• Sepharadim/conversos and premodern Global Hispanism

    Author(s):
    David Wacks (see profile)
    Date:
    2019
    Group(s):
    CLCS Global Hispanophone, LLC 16th- and 17th-Century Spanish and Iberian Poetry and Prose, LLC Sephardic, Medieval and Early Modern Jewish History, Literature, and Culture, Sephardi / Mizrahi Studies
    Subject(s):
    Sephardic studies, Spanish literature, Jewish-Christian relations, Jewish literature, Early Modern
    Item Type:
    Article
    Tag(s):
    conversos, sephardic, Amsterdam, Ladino, Judeo-Spanish
    Permanent URL:
    http://dx.doi.org/10.17613/j969-gb57
    Abstract:
    Sepharadim participated in the Hispanic vernacular culture of the Iberian Peninsula. Even in the time of al-Andalus many spoke Hispano-Romance, and even their Hebrew literature belies a deep familiarity with and love of their native Hispano-Romance languages. However, since the early sixteenth century the vast majority of Sepharadim have never lived in the Hispanic world. Sepharadim lived not in Spanish colonies defined by Spanish conquest, but in a network of Mediterranean Jewish communities defined by diasporic values and institutions. By contrast, the conversos, those Sepharadim who converted to Catholicism, whether in Spain or later in Portugal, Italy, or the New World, lived mostly in Spanish Imperial lands, were officially Catholic, and spoke normative Castilian. Their connections, both real and imagined, with Sephardic cultural practice put them at risk of social marginalization, incarceration, even death. Some were devout Catholics whose heritage and family history doomed them to these outcomes. Not surprisingly, many Spanish and Portugese conversos sought refuge in lands outside of Spanish control where they might live openly as Jews. This exodus (1600s) from the lands formerly known as Sefarad led to a parallel Sephardic community of what conversos who re-embraced Judaism in Amsterdam and Italy by a generation of conversos trained in Spanish universities. The Sephardic/Converso cultural complex exceeds the boundaries of Spanish imperial geography, confuses Spanish, Portuguese, Catholic, and Jewish subjectivities, and defies traditional categories practiced in Hispanic studies, and are a unique example of the Global Hispanophone.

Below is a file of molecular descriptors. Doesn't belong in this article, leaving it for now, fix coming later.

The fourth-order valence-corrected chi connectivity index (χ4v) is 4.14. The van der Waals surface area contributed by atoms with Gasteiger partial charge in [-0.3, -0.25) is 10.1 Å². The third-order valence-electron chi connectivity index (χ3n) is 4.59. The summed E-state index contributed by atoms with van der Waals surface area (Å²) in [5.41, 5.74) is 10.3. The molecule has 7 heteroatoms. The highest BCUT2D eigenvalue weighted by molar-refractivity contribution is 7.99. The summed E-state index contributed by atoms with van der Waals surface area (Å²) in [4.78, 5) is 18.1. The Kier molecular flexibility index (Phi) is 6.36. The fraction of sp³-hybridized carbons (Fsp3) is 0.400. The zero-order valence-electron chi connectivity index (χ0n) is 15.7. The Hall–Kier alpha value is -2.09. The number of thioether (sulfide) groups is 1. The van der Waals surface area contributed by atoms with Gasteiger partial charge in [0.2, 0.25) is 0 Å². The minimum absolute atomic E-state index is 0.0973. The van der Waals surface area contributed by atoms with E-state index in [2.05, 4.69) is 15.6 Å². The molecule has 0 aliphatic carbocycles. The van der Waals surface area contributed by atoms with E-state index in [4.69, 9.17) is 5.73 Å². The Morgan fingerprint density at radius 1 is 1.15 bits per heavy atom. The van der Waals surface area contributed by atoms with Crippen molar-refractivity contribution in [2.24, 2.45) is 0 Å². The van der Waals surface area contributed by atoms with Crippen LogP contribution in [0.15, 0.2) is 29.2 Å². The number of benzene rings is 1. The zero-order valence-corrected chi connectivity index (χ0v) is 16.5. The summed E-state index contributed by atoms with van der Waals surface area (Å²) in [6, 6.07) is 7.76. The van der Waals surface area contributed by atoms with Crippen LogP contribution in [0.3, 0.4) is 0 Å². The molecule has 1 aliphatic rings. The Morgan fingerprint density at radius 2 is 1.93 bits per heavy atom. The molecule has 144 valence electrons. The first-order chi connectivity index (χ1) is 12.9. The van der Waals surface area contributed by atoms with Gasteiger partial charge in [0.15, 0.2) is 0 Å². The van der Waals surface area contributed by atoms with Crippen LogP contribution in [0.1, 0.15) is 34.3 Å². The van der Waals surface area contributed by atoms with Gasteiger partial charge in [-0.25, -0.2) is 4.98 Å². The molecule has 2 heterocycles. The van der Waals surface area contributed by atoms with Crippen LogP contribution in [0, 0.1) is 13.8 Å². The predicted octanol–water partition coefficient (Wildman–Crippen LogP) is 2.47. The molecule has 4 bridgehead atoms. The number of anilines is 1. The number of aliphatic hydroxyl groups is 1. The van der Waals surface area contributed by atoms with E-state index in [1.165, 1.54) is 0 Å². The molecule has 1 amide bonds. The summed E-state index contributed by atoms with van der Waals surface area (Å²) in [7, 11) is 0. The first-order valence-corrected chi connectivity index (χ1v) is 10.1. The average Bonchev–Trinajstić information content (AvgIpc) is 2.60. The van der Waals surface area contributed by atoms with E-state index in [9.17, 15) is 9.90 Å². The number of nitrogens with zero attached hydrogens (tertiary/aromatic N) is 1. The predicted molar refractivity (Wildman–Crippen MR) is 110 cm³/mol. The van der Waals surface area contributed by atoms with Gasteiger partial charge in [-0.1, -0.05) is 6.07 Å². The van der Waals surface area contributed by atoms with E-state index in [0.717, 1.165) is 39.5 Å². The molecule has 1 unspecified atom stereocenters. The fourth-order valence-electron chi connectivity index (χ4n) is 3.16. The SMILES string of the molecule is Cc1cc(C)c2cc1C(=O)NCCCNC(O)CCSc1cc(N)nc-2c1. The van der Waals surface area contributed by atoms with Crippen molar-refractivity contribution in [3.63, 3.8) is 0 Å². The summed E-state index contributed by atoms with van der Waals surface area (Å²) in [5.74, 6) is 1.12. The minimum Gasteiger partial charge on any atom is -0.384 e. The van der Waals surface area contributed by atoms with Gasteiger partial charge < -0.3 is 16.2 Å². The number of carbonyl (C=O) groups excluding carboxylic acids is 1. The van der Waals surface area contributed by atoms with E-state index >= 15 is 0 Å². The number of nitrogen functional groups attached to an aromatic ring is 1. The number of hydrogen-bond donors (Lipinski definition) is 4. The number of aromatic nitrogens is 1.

Metadata:
    Published as:
    Journal article    
    Status:
    Published
    Last Updated:
    3 months ago
    License:
    Attribution-NonCommercial-ShareAlike
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